It doesn’t matter, because the firm we knew as Andersen is done. The foreign offices are gone, bits and pieces of the U.S. practice are being sold off, and the firm’s management is deluding itself that it can survive somehow as an auditor to mostly private, “middle market” companies.
That will never happen. Few Andersen people signed up for a career to do that kind of work, and not many clients want to hire the rump remnant of a disgraced big firm. The last hope is that some second- or third-tier firm will absorb whatever is left after the current garage sale. Otherwise, the time is coming to mop the floors, turn out the lights and pay the lawyers.
I never envisioned this sorry end when I left Andersen a decade ago. But I did see some of the structural problems that led to Andersen’s demise, and I did make a conscious choice that I would rather be responsible for my own fate than buy into that type of business.
The root of Andersen’s problem, in my view, was its organization as a massive partnership—a structure that is used by every large U.S. accounting firm. In a partnership, senior executives serve at the pleasure of the thousands of partners who own the firm and also make up its middle management. Unless a managing partner holds a controlling stake in the business, which is impossible in these mega-firms, he risks losing his job for making tough decisions that the rank-and-file partners do not like. This is no way to run a large business.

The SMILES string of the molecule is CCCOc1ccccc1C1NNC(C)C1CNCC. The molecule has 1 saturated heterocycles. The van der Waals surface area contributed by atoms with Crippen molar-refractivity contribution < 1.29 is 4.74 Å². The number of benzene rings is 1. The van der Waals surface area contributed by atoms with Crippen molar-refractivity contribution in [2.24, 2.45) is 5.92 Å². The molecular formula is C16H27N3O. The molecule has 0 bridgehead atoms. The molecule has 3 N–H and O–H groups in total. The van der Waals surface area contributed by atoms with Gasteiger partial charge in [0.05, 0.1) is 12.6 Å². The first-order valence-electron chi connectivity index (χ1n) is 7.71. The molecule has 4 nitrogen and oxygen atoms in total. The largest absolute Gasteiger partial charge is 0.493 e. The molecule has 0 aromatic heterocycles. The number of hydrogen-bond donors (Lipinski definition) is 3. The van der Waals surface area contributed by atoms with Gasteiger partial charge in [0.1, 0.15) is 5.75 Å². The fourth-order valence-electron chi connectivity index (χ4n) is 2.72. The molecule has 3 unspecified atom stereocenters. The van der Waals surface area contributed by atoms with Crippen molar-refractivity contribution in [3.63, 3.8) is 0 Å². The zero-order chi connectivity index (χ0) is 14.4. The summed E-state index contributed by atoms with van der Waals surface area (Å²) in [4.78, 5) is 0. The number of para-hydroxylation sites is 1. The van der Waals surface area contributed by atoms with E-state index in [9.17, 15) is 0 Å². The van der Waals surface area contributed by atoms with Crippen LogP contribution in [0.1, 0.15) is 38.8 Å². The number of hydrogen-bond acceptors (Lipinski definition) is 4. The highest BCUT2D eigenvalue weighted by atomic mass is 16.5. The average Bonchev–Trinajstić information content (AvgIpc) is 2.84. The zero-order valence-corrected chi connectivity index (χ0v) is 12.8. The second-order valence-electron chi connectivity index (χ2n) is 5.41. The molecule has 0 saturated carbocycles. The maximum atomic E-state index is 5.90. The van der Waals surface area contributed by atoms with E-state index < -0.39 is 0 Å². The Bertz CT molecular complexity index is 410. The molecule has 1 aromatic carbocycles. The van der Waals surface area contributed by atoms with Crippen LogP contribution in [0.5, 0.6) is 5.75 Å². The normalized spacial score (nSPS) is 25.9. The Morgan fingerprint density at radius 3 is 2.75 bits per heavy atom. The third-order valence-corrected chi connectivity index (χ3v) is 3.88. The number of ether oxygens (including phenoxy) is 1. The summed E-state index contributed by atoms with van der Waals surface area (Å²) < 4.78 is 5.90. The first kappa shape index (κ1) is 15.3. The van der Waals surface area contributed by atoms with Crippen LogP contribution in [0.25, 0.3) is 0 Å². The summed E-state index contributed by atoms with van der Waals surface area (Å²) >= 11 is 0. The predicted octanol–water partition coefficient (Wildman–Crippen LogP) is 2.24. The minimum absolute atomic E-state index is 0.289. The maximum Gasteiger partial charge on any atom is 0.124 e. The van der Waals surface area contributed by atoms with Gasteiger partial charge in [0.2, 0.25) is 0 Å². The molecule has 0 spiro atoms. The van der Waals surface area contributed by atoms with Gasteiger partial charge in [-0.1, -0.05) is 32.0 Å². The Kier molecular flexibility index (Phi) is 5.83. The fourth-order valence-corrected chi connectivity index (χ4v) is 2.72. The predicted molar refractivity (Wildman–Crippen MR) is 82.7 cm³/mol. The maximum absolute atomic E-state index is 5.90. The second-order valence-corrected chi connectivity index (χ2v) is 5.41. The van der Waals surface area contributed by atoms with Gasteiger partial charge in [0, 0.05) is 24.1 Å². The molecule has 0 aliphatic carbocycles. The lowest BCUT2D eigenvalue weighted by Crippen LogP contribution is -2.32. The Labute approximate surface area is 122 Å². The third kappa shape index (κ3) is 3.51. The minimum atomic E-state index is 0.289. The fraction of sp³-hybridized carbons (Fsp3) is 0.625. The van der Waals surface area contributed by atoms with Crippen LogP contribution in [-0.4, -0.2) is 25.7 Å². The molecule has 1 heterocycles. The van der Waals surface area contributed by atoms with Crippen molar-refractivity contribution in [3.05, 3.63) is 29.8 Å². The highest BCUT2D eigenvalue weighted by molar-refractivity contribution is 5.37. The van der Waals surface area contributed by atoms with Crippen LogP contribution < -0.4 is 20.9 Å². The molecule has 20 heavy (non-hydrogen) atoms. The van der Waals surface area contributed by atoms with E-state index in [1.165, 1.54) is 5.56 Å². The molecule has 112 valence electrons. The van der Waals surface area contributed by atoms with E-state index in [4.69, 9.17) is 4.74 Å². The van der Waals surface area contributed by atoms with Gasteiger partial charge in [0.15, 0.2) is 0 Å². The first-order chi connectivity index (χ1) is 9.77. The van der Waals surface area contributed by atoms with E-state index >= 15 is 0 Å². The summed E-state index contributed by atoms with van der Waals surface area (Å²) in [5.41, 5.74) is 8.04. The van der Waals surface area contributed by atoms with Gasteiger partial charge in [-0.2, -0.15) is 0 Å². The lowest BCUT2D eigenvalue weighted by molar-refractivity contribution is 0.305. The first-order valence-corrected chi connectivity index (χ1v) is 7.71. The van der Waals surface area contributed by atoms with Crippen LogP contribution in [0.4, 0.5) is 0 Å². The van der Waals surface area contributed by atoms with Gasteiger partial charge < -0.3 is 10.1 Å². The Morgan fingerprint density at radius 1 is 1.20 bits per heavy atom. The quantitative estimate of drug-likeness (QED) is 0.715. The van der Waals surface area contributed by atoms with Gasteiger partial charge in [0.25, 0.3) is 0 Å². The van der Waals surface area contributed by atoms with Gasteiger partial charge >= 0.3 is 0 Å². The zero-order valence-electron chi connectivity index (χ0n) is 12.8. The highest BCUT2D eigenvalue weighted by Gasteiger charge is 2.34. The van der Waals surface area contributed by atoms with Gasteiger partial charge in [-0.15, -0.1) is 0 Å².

To make matters worse, professionals become partners at firms like Andersen on the basis either of their technical knowledge or of their rainmaking ability. Vital as those things are to the success of the firm, they have nothing to do with the skills needed to actually run a multi-billion-dollar company. As a result, the managers of a major professional firm are almost uniquely unprepared for the challenges of management. They don’t see around corners very well. How else to explain the lunacy of Andersen firing Duncan in January, making him the scapegoat for the shredding, only to try frantically a few months later to keep Duncan from becoming the government’s star witness?
Large partnerships foster a get-along, go-along mentality. You pay your dues, put in the requisite number of years and eventually get admitted to the club. Then, if you are so inclined, you start another climb up the ladder to reach a point where you can influence the direction of the business. By the time you reach that point, you may be out of touch with the latest developments in the field and in the marketplace.